Wednesday, February 8, 2012
ARRGH! HERE'S WHAT IS UPSETTING ABOUT KNITTING INSTRUCTIONS
For GBE2 week 38, I bring in my other blog "Pirate Knitting"
A great question is "how can the average person read knitting instructions without going insane?" For my non-knitting GBE readers, let me explain a bit. There are two basic stitches in the world of knitting, the Knit stitch (K) and the Purl stitch (P) and all knitting patterns no matter how easy or complex are written on a variation of these two stitches. So, you say, how hard can it be to come up with uniform, easy to understand instructions for the many, many patterns in the knitting world, especially for the beginner? It appears that the answer to that question is: IMPOSSIBLE. Almost any knitter: beginner, intermediate or expert, will tell you that reading the average (not advanced) knitting pattern takes extreme patience and the skill of a CIA code breaker.
This topic came to mind even before the GBE prompt "upset" was announced as I was trying to decode an "easy" pattern that I have been working on for a baby sweater. I finally had to pull out my old college highlighters, as I did in law school reading statutes, and mark all over the pattern and even make notes to myself as to where the "*" ends and the next row starts up. Do remember that this is notated as an "easy" pattern!!! I have come to discover that an "easy" pattern refers to the knitter's ability to perform the basic stitches, but (unfortunately for beginners) does not refer to the ease of interpreting the foreign language that the pattern is appears to be written in. My baby sweater pattern is basic in the skill required to perform the instructions, if; in fact, one has a clue as to what the instructions are saying.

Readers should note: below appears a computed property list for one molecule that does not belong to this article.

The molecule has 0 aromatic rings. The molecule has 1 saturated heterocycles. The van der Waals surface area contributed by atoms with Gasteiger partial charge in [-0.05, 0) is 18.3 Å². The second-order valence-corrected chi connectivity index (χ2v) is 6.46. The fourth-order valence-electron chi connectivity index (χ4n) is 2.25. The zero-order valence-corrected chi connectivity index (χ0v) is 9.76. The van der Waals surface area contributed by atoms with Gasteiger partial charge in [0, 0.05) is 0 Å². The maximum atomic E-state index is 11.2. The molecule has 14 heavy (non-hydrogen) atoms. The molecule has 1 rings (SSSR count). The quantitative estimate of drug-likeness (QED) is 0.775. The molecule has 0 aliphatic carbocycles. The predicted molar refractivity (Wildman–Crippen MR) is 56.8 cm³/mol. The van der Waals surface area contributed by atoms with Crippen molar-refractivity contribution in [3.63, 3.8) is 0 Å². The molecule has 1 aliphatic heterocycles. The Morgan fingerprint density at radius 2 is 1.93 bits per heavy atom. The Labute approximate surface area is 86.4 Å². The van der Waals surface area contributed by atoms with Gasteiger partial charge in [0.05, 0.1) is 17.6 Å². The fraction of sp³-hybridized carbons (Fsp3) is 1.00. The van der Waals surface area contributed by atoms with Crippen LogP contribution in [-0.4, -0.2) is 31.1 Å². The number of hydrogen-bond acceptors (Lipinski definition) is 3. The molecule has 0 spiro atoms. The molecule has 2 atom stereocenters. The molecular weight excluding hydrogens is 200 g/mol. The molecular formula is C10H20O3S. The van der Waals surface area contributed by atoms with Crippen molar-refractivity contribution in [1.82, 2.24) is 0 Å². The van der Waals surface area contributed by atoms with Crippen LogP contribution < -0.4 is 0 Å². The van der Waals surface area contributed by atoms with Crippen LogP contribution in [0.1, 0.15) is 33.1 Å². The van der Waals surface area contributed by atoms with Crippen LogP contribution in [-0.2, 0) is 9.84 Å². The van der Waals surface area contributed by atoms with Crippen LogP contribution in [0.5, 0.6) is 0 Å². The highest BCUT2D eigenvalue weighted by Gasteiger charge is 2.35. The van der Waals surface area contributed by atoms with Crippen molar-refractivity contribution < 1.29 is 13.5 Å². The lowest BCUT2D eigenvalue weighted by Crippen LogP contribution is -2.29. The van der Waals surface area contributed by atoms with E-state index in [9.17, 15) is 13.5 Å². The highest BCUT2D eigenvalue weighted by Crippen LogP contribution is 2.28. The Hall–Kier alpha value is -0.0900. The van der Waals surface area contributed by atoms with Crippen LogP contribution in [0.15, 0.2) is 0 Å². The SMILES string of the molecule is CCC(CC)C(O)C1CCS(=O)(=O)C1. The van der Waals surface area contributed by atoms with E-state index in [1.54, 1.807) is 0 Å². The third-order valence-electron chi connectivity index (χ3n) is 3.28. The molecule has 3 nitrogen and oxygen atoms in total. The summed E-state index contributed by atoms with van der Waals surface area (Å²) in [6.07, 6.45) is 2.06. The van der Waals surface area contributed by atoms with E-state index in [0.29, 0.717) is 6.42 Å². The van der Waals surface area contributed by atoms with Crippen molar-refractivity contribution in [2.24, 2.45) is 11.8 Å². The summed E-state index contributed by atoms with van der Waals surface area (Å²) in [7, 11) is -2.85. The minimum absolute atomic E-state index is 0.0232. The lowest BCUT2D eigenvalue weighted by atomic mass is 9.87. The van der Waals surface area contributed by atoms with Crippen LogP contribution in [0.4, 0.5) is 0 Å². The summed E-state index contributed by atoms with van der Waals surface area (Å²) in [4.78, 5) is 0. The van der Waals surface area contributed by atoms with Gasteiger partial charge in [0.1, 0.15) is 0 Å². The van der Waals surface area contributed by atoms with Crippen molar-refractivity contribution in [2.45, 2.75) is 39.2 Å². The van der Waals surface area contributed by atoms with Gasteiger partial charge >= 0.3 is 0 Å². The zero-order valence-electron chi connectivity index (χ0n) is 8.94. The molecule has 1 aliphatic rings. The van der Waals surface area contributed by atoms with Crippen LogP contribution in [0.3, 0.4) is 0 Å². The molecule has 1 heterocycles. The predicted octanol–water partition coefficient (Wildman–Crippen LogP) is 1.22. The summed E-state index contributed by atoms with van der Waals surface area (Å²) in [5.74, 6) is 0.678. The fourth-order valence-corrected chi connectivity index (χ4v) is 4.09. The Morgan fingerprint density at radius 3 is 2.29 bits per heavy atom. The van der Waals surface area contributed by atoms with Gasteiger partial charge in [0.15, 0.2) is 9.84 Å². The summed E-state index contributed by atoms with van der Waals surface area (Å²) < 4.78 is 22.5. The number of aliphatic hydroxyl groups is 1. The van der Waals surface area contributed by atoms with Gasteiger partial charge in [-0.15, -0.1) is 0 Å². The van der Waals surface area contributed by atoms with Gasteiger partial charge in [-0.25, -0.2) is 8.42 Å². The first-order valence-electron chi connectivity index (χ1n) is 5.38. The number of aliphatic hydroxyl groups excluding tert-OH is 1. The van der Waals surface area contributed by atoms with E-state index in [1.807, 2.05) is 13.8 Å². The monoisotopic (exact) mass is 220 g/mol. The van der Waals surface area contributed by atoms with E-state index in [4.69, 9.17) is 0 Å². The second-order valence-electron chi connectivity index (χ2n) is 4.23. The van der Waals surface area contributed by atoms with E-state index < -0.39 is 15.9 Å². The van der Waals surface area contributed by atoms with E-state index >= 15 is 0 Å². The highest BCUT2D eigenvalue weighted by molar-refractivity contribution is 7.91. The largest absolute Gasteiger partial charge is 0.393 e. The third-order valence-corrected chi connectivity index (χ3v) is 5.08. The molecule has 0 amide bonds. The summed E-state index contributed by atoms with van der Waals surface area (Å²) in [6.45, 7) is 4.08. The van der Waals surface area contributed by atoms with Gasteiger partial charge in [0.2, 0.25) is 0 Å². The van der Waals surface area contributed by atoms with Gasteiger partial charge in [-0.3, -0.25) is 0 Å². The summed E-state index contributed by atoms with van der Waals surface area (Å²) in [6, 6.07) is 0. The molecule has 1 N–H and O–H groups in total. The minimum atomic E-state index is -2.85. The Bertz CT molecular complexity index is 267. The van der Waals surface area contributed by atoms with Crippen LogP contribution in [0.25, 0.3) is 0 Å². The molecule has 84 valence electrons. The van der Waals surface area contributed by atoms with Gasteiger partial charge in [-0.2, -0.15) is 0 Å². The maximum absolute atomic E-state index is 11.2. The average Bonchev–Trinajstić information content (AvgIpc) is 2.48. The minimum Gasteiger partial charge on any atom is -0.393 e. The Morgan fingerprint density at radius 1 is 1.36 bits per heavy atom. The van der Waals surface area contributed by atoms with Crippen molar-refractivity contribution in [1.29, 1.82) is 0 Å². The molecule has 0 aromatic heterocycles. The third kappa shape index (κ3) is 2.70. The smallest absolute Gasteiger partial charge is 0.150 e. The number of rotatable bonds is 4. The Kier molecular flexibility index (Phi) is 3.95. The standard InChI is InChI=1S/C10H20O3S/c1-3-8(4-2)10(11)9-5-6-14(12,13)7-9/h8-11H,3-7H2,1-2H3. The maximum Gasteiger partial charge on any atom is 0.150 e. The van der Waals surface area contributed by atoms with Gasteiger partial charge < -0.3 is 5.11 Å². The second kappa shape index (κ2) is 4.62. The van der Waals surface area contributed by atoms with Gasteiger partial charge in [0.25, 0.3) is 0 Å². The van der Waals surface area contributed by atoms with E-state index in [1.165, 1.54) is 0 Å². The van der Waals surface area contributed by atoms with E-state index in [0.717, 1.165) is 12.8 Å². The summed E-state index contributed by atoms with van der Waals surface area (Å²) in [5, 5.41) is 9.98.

Again for you non-knitters, here is an example (for you knitters, this is made up by me): a pattern will start out simply by saying "cast on 30 stitches" or it might say "CO 30 stitches" or some really bad ones might just say "starting with 30 stitches" assuming that all knitters know that you have to cast on to start. Beginners need this to be reinforced and other knitters might just want it to be clear. Then a simple pattern for a rib stitch may say "K1, P1 across these stitches" or "do a rib stitch in K1, P1" or (one of my all time favorites) "K1, *P1, K1, repeat from * to the end of the row". Can you see how this just might be a little confusing, especially to the beginner and take note, this example is really clear compared to many instructions.
I will end this rant by saying that knitting is enjoyable and anyone can learn how to do it. However, I would just like to shout out to those who write the instructions: *GIVE US A BREAK!!! Read that from the "*" forward.
I crave comments!!